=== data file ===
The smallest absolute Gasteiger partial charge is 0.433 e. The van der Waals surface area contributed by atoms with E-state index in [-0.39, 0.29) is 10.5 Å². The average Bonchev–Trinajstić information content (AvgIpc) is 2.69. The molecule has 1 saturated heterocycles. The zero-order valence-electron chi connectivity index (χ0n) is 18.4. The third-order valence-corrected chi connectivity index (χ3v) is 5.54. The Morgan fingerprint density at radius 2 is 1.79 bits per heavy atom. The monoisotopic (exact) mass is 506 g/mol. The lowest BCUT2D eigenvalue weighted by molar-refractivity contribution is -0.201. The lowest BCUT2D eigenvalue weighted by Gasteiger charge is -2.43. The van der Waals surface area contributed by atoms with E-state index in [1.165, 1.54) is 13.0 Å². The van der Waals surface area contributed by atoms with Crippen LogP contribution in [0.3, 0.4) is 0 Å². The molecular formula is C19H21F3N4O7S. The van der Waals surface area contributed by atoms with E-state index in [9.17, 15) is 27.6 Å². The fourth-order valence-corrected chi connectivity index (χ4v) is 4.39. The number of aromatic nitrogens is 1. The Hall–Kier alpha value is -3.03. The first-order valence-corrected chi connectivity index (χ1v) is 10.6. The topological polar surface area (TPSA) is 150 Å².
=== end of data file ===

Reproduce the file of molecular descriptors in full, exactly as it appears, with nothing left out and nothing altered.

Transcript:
The smallest absolute Gasteiger partial charge is 0.433 e. The van der Waals surface area contributed by atoms with E-state index in [-0.39, 0.29) is 10.5 Å². The average Bonchev–Trinajstić information content (AvgIpc) is 2.69. The molecule has 1 saturated heterocycles. The zero-order valence-electron chi connectivity index (χ0n) is 18.4. The third-order valence-corrected chi connectivity index (χ3v) is 5.54. The Morgan fingerprint density at radius 2 is 1.79 bits per heavy atom. The monoisotopic (exact) mass is 506 g/mol. The lowest BCUT2D eigenvalue weighted by molar-refractivity contribution is -0.201. The lowest BCUT2D eigenvalue weighted by Gasteiger charge is -2.43. The van der Waals surface area contributed by atoms with E-state index in [1.165, 1.54) is 13.0 Å². The van der Waals surface area contributed by atoms with Crippen LogP contribution in [0.3, 0.4) is 0 Å². The molecular formula is C19H21F3N4O7S. The van der Waals surface area contributed by atoms with E-state index in [9.17, 15) is 27.6 Å². The fourth-order valence-corrected chi connectivity index (χ4v) is 4.39. The number of aromatic nitrogens is 1. The Hall–Kier alpha value is -3.03. The first-order valence-corrected chi connectivity index (χ1v) is 10.6. The topological polar surface area (TPSA) is 150 Å².